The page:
Fauci says he told schools to mandate vax despite future vaccine hesitancy concerns: House chair

Fauci also acknowledged that the lab leak hypothesis is not a conspiracy theory and that the 6-feet social distancing recommendation likely wasn't based on fact.

Published: January 10, 2024 8:26am

Dr. Anthony Fauci said he advised U.S. universities to impose COVID-19 vaccine mandates on their students and he admitted that such mandates could increase future vaccine hesitancy, House Coronavirus Select Subcommittee Chairman Brad Wenstrup, R-Ohio, said Wednesday following the former White House medical advisor's two-day, 14-hour transcribed interview with the panel. 

After telling the subcommittee more than 100 times on Monday that he did "not recall" the answers to different questions, during his second day of testimony on Tuesday, Fauci revealed details about federal health advisories, the origins of the virus and vaccine mandates, per Wenstrup. 

"Dr. Fauci claimed that the policies and mandates he promoted may unfortunately increase vaccine hesitancy for years to come," the Ohio Republican said in a statement recapping Tuesday's testimony from the former director of the National Institute of Allergy and Infectious Diseases.

"When American universities approached Dr. Fauci, he advised them to impose vaccine mandates on their students," the Republican-led COVID subcommittee said. The mandates were maintained despite lawsuits and reported health concerns surrounding the vaccine, and many universities only axed their mandates in 2023, according to a regularly updated tracker from the activist group No College Mandates.

After heavily shaping a 2021 research paper claiming that COVID originated naturally, Fauci also acknowledged Tuesday that the hypothesis that the virus resulted from a lab leak is not a conspiracy theory, according to the subcommittee.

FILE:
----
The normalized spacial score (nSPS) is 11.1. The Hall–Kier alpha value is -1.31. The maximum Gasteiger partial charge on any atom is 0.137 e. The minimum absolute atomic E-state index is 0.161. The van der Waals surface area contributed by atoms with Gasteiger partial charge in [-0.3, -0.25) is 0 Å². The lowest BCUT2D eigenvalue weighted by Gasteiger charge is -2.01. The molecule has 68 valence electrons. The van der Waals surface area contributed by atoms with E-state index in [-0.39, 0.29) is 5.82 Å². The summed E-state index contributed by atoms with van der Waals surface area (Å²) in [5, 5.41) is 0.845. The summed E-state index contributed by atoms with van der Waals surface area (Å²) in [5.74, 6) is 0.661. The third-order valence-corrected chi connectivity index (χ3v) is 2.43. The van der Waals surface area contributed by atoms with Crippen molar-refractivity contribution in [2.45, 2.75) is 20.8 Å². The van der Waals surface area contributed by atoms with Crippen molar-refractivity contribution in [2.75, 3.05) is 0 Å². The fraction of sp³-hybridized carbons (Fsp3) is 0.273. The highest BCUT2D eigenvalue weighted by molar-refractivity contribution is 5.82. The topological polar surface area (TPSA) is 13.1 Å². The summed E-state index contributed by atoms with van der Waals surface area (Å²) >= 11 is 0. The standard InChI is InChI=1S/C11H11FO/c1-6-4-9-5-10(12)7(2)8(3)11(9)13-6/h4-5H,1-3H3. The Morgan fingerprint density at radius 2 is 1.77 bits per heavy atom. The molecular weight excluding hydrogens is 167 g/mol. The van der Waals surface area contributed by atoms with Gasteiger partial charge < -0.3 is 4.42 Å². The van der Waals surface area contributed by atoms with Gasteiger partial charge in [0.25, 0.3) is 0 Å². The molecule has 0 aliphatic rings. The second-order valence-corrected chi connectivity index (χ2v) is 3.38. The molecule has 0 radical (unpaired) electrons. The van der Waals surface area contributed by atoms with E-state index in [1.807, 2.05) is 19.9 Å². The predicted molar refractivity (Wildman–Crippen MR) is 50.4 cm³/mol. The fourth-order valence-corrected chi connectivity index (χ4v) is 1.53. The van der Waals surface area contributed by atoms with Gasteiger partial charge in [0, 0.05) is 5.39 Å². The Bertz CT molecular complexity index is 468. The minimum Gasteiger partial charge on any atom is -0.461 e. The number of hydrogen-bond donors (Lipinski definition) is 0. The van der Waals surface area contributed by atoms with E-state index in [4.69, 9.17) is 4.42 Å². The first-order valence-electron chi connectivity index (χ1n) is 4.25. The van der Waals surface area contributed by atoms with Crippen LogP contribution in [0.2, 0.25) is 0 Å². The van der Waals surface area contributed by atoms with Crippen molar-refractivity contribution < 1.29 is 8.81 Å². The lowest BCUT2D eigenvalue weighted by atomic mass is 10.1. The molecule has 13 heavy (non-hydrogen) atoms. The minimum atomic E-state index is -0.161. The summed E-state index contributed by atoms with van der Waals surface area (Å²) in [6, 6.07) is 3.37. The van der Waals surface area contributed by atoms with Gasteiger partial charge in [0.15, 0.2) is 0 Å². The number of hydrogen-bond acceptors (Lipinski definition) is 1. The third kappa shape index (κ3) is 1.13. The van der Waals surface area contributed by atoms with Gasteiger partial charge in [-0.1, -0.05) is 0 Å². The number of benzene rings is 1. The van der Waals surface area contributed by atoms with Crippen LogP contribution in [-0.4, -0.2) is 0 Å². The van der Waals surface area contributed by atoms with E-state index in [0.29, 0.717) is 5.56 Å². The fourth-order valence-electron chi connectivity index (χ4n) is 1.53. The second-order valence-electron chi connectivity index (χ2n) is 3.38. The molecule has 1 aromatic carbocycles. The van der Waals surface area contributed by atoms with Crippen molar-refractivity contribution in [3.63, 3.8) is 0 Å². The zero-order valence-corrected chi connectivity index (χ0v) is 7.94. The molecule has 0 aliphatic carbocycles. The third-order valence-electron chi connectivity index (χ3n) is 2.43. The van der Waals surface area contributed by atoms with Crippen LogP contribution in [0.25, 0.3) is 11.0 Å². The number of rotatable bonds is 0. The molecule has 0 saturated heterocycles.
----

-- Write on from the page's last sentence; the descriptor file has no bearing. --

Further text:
The panel also said Fauci "played semantics with the definition of a 'lab-leak' in an attempt to cover-up the inaccurate conclusions" of "The proximal origin of SARS-CoV-2" paper. "It is impossible for Dr. Fauci to defend the conclusion of this publication while simultaneously acknowledging that a lab-leak is possible," the subcommittee said.

Fauci also revealed that the federal health recommendation to stay at least 6 feet apart for social distancing is unlikely to have been based on data, per Wenstrup. 

This confirms statements from former FDA Commissioner Scott Gottlieb, who said in March 2021 that the social distancing recommendation of 6 feet "wasn't based on clear science." Additionally, a Massachusetts Institute of Technology study published in April 2021 revealed that the 6-foot rule likely did not do much to protect against COVID indoors, stating: "In such well-mixed spaces, one is no safer from airborne pathogens at 60 ft than 6 ft."

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